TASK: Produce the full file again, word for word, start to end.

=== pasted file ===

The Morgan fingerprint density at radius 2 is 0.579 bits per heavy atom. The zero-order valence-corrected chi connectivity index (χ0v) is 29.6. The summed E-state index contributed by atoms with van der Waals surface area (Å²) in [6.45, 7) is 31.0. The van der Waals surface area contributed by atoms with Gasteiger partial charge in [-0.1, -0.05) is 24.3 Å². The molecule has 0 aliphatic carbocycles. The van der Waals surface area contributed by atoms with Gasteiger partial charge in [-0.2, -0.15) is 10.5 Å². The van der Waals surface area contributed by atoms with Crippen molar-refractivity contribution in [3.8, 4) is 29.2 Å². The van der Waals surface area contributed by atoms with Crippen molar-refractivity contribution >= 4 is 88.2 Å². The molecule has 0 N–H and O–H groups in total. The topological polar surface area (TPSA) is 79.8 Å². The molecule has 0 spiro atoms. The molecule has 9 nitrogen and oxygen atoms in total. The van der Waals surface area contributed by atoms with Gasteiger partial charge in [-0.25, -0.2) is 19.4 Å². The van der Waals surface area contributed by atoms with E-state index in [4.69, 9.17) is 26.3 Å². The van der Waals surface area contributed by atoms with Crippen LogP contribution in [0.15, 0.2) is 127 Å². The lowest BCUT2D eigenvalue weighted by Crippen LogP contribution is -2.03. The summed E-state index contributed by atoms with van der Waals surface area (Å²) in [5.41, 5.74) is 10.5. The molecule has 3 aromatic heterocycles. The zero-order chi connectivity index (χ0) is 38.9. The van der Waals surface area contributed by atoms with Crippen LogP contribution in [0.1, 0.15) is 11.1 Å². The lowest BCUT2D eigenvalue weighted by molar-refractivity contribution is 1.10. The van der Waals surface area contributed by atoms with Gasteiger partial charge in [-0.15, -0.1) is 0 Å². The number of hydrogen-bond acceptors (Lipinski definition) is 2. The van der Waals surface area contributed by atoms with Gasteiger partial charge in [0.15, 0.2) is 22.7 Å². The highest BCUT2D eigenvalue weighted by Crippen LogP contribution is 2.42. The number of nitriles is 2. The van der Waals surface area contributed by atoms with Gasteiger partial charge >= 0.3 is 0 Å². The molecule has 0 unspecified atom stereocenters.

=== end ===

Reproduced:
The Morgan fingerprint density at radius 2 is 0.579 bits per heavy atom. The zero-order valence-corrected chi connectivity index (χ0v) is 29.6. The summed E-state index contributed by atoms with van der Waals surface area (Å²) in [6.45, 7) is 31.0. The van der Waals surface area contributed by atoms with Gasteiger partial charge in [-0.1, -0.05) is 24.3 Å². The molecule has 0 aliphatic carbocycles. The van der Waals surface area contributed by atoms with Gasteiger partial charge in [-0.2, -0.15) is 10.5 Å². The van der Waals surface area contributed by atoms with Crippen molar-refractivity contribution in [3.8, 4) is 29.2 Å². The van der Waals surface area contributed by atoms with Crippen molar-refractivity contribution >= 4 is 88.2 Å². The molecule has 0 N–H and O–H groups in total. The topological polar surface area (TPSA) is 79.8 Å². The molecule has 0 spiro atoms. The molecule has 9 nitrogen and oxygen atoms in total. The van der Waals surface area contributed by atoms with Gasteiger partial charge in [-0.25, -0.2) is 19.4 Å². The van der Waals surface area contributed by atoms with E-state index in [4.69, 9.17) is 26.3 Å². The van der Waals surface area contributed by atoms with Crippen LogP contribution in [0.15, 0.2) is 127 Å². The lowest BCUT2D eigenvalue weighted by Crippen LogP contribution is -2.03. The summed E-state index contributed by atoms with van der Waals surface area (Å²) in [5.41, 5.74) is 10.5. The molecule has 3 aromatic heterocycles. The zero-order chi connectivity index (χ0) is 38.9. The van der Waals surface area contributed by atoms with Crippen LogP contribution in [0.1, 0.15) is 11.1 Å². The lowest BCUT2D eigenvalue weighted by molar-refractivity contribution is 1.10. The van der Waals surface area contributed by atoms with Gasteiger partial charge in [-0.15, -0.1) is 0 Å². The number of hydrogen-bond acceptors (Lipinski definition) is 2. The van der Waals surface area contributed by atoms with Gasteiger partial charge in [0.15, 0.2) is 22.7 Å². The highest BCUT2D eigenvalue weighted by Crippen LogP contribution is 2.42. The number of nitriles is 2. The van der Waals surface area contributed by atoms with Gasteiger partial charge >= 0.3 is 0 Å². The molecule has 0 unspecified atom stereocenters.